Rohingya Crisis Continues

Rohingya Crisis Continues

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On May 7, the Pre-Trial Chamber at the International Criminal Court (ICC) invited Bangladesh authorities to submit observations on whether the court should exercise jurisdiction on “circumstances surrounding the presence of members of the Rohingya people from Myanmar on the territory of Bangladesh” and on the possibility of the Court to exercise territorial jurisdiction for the crime of deportation. Bangladesh has until June 11 to respond.

On May 8th, Human Rights Watch (HRW) called for the United Nations Security Council (UNSC) to immediately refer the situation in Myanmar to the ICC for investigation into the widespread and systematic abuses against ethnic Rohingya. Senior diplomats from the UNSC visited refugee camps in Bangladesh in the first week of May to assess and gain first hand accounts of the situation. The diplomats pledged to take action on their return to New York. Bangladesh now has more than 700,000 Rohingya refugees who fled Myanmar military abuses since August 2017.

UK Ambassador Karen Pierce said all council members considered the Rohingya issue to be “one of the most significant human rights cases that we have ever faced in the last decade and that something needs to be done.”

“Now that the Security Council has heard directly from Rohingya refugees about the horrors inflicted by Myanmar’s army, the need to hold those responsible to account should be clear,” said Param-Preet Singh, associate international justice director at HRW. “Myanmar’s repeated and implausible denials of responsibility for atrocities and its longstanding culture of impunity mean that the International Criminal Court is the only real hope for victims to see justice.”

Matthew Smith, head of the Asia-based group Fortify Rights, called on the ICC to investigate “mounting evidence” of genocide against Rohingya. Fortify Rights and the United States Holocaust Memorial Museum published a joint report in November of 2017 finding “mounting evidence” of the crime of genocide against Rohingya in Myanmar. The report was based on a yearlong investigation, including hundreds of interviews with Rohingya eyewitnesses and survivors of Myanmar Army-led massacres, mass gang-rapes, and arson attacks against Rohingya. “We strongly support this and other proactive steps to hold the Myanmar military accountable for international crimes against Rohingya,” said Matthew Smith, Chief Executive Officer of Fortify Rights. “The Bangladesh government should do everything in its power to cooperate and seek justice for the human rights violations against Rohingya.”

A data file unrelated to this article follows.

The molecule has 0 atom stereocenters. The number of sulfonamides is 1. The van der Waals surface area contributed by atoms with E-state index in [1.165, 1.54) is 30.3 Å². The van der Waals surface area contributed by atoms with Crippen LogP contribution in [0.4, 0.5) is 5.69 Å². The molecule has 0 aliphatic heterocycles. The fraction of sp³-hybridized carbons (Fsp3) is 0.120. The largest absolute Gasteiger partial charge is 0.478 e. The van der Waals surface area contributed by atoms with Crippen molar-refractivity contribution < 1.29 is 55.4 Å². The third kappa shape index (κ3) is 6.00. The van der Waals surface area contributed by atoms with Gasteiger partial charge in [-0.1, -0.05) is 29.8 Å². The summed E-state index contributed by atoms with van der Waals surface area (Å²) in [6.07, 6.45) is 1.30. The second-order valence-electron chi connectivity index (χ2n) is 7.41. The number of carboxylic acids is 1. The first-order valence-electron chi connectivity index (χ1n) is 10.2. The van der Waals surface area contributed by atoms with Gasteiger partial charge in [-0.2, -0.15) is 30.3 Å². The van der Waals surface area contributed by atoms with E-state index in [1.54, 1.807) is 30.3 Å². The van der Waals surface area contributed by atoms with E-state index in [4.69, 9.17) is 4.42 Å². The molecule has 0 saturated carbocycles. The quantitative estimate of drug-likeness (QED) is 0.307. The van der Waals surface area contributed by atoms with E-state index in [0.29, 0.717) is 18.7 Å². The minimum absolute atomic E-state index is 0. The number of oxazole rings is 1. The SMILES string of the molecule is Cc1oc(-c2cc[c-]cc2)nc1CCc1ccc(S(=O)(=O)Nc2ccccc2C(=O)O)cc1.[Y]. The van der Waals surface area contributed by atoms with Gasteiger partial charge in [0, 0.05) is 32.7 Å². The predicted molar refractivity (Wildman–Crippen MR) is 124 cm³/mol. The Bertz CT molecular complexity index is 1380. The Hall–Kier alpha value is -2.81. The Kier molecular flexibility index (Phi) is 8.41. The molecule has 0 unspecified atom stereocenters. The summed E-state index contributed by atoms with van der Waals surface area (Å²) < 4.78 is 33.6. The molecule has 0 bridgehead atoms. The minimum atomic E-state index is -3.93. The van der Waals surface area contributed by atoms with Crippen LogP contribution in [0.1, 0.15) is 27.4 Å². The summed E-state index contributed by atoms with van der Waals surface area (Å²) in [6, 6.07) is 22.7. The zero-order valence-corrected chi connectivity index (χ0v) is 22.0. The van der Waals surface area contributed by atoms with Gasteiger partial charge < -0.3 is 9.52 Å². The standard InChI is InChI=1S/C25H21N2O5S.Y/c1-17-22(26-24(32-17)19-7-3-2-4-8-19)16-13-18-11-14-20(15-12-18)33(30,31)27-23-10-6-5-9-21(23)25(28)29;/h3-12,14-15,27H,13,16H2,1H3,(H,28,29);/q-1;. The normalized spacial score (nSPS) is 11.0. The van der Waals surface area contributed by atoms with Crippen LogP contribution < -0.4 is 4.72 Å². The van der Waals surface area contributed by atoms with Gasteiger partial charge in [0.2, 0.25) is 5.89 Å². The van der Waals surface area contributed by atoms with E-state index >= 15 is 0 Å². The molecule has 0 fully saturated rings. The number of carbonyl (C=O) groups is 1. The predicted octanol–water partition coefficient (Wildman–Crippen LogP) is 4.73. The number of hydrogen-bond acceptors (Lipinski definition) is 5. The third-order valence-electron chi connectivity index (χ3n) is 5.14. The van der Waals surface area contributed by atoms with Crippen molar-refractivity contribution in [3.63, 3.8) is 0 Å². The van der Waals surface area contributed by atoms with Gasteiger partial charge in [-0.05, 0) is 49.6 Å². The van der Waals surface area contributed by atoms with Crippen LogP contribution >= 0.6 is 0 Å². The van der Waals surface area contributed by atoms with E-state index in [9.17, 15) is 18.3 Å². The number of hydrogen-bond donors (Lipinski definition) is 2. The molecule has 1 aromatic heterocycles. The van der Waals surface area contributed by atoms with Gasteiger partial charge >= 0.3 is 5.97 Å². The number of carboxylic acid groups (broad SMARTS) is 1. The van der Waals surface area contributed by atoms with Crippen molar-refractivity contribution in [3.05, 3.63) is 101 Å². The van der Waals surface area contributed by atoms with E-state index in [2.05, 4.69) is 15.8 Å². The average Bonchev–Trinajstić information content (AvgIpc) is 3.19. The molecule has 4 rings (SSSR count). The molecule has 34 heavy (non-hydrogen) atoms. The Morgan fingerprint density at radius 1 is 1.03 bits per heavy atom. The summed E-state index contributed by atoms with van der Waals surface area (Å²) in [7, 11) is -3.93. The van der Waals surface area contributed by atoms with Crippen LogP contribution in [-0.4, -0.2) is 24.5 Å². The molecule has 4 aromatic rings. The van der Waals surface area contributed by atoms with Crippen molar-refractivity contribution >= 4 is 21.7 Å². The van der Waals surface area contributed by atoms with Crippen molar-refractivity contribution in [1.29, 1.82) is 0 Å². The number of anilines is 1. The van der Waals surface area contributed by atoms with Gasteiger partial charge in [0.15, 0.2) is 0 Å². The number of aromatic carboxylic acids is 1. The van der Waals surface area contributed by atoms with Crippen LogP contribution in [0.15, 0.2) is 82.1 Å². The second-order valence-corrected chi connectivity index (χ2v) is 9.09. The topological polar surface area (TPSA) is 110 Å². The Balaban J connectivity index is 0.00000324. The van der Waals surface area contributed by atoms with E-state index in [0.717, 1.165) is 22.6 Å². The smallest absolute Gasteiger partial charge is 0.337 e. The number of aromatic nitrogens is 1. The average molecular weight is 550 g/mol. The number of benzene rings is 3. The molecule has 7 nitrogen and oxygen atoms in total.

In April the ICC Prosecutor submitted a request for a ruling on whether it has jurisdiction over the deportations of Rohingya people from Myanmar to Bangladesh, a possible crime against humanity. The Organization of Islamic Cooperation (OIC) issued the Dhaka Declaration on the 6th of May expressing concern over alleged human rights violations by security forces in Myanmar. Myanmar’s Ministry of Foreign Affairs issued a statement of rebuttal on May 9, stating that the Declaration “lacks balance and fairness”. In the Statement, the Foreign Affairs Ministry has reiterated its denial of any Human Rights violations, stating that “Myanmar categorically rejects the irresponsible labelling of ‘ethnic cleansing’ or ‘State backed violence’ to describe events in Rakhine State.”

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